'How to Weep in Public' is the glamorous conversation on mental health we all need to have

lena dunham jacqueline novak

Screengrab via Riot/Youtube (CC-BY)

Throw on a silk robe and let's talk this out.

“I like the idea of fetishizing [it], and making [it] glamorous, all that,” says Lena Dunham in the premiere episode of How to Weep in Public

Jacqueline Novak, webseries star and creator, gestures to a tiered cake stand holding pill bottles, cookies, and pink pastries. Novak nods emphatically, “Exactly. Exactly.”

The two are having a candid conversation about mental health. While they are sure to note that the realities of mental health struggles may involve a lot less glamour and more sweatpants than the velvety, floral wall-papered world of Novak’s webseries, they take comfort in the indulgence of this fantasy. Why can’t a nervous breakdown happen on a chaise longue? Why can’t we put a little rouge on it?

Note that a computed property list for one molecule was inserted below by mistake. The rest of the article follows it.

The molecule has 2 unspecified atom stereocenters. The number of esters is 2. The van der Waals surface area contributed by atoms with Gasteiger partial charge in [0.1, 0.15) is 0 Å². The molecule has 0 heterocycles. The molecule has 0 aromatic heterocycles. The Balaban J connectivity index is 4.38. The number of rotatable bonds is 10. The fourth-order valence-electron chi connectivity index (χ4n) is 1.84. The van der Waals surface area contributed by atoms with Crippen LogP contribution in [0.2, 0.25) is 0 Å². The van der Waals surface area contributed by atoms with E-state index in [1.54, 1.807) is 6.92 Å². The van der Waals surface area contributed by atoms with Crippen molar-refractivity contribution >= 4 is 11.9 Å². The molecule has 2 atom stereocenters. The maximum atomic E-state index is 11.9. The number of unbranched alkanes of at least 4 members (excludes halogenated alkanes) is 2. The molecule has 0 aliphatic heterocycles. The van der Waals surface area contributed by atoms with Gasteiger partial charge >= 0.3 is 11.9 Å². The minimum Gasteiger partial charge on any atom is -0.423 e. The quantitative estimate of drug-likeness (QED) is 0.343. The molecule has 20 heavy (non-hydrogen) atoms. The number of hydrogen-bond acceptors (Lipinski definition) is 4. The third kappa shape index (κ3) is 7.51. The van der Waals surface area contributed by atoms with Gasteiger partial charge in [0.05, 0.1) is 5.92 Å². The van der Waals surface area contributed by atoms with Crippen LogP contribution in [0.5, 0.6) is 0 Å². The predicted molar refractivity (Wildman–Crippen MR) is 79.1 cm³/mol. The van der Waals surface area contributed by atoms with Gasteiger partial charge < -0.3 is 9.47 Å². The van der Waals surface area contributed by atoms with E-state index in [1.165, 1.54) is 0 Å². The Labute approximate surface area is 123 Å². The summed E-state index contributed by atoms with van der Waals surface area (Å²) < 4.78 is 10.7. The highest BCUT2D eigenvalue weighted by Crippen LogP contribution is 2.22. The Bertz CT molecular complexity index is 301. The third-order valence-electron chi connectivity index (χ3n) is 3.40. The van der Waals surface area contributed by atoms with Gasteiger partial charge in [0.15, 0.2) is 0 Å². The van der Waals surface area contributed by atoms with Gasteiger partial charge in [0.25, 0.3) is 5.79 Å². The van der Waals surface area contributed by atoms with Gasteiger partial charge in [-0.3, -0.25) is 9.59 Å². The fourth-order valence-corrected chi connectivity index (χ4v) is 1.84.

The series was initially imagined as little more than promotional videos for the release of Novak’s recent memoir by the same title. But when Novak teamed with Refinery29 and tapped the vision of series director, friend, and fellow comedian John Early, it blossomed into much more.

“Having frank conversations about mental illness is sort of the opposite of fashion,” Novak tells the Daily Dot. “[But] something John picked up from the book [was] there are times where you might as well kind of romanticize [depression] because you’re in it so [we thought] we might as well dress it up a little bit.”